System Dynamics 31 results

Achieving a sustainable prosperity requires both compelling narratives of change and robust economic models to deliver them. This theme collates and synthesises different narratives of sustainable prosperity from across CUSP and from elsewhere. Using systems dynamic approaches we explore the macroeconomics of resource-limited, ecologically constrained economies and test the robustness and resilience of alternative avenues of change.

Complexity in the global agricultural system | Roberto Pasqualino presenting his latest CUSP/GSI work at Agri World 2018

The complexity of the global agricultural system is a tremendous barrier to the understanding of the impact that policies and business decisions may have on society at both global and national levels. CUSP research fellow Roberto Pasqualino will be presenting the latest work on his world system computer model, testing both climate and policy shocks to assess their possible outcomes and risks in the medium to long term future.

Survey: Green investment & Decisions

As part of our System Dynamics work stream, CUSP researcher Sarah Hafner has set up an online survey for investment practitioners to help inform her work on modelling investment decision in a system dynamics framework.

Call for Papers: Economic Theory for the Anthropocene—Towards Heterodox Understandings of Sustainable Economies

CUSP and the Institute of Advanced Studies at the University of Surrey are pleased to announce a call for contributions to a free, one and a half day workshop for researchers to share and discuss their early stage work in heterodox economics. We are inviting contributions that explore heterodox theories of the economy and how they could help us transition to sustainable societies.

Closing the Gaps Between Finance and Sustainability | FINEXUS conference w Sarah Hafner and Roberto Pasqualino

This three-day conference bridges academic research, industry and policy expertise. Practitioner sessions present success stories from leading experts and discuss how the insights from research could help to address the challenges faced by the financial industry and by policy makers.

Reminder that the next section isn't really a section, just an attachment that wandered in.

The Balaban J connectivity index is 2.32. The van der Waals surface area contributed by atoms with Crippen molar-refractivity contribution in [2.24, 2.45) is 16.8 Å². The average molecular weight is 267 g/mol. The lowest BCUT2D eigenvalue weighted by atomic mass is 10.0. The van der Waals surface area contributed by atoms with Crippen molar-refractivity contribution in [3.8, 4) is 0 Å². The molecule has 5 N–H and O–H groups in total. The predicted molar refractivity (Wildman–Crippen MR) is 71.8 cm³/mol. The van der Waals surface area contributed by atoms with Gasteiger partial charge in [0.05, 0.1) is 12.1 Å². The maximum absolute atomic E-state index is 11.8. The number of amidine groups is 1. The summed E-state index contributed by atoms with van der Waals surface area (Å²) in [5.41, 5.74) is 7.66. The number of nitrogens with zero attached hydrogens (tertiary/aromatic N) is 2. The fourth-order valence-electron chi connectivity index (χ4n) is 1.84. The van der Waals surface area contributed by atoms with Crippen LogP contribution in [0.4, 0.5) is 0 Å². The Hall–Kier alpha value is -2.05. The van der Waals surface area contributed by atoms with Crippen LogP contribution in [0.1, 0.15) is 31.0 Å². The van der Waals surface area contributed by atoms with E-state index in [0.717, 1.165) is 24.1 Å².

The Anthropocene Reading Group 2017/18—Goldsmiths, London

Coordinated by Will Davies, Richard Douglas and Nick Taylor, the Anthropocene Reading Group is meeting regularly to discuss some of the latest literature in the field. The monthly meetings will take place on Wednesdays at 4pm.

The Social Effects of Global Trade | New book w chapter by Simon Mair, Angela Druckman and Tim Jackson

As part of a new compilation of groundbreaking work on social indicators, Simon Mair, Angela Druckman and Tim Jackson have contributed a chapter examining how globalisation since 1990 has shaped fairness in the Western European clothing supply chain.

In Defence of Degrowth — A Comment by Simon Mair

The concept of 'degrowth' is politically infeasible, according to a recent article by Branko Milanović. In this blog, Simon Mair argues that ‘degrowth’ is no less unrealistic than the alternatives.

World development within Planetary Boundaries | Lecture with Johan Rockström

The advent of the Anthropocene, the scientific recognition of the remarkably stable state of the Earth system during the Holocene Inter-glacial, the rising evidence of global risks of crossing Earth tipping points and the signs of a gradual decline in Earth resilience, constitute overwhelming evidence for the need of a deep mind-shift. In his lecture, Johan Rockström presents his science of sustainability.

A fair days wage for a fair days work? | Blog by Simon Mair

The people who make our clothes are paid very low wages. We instinctively feel that this is unfair, but it can be hard to articulate why this is. Even harder, is saying what can be done about it. Summarising his recent journal article with Tim Jackson and Angela Druckman, Simon Mair uses the living wage as a basis for claims about fairness, and discuss regional collective bargaining as a solution to unfair wages.

The future of jobs: is decent work for all a pipe dream? | Blog by Tim Jackson

Rapid developments in technology and unpredictable economies are destabilising employment as we know it. What are the possible solutions? It’s not the demand for human labour that is disappearing, Tim Jackson argues, but the institutions and economics to deliver it.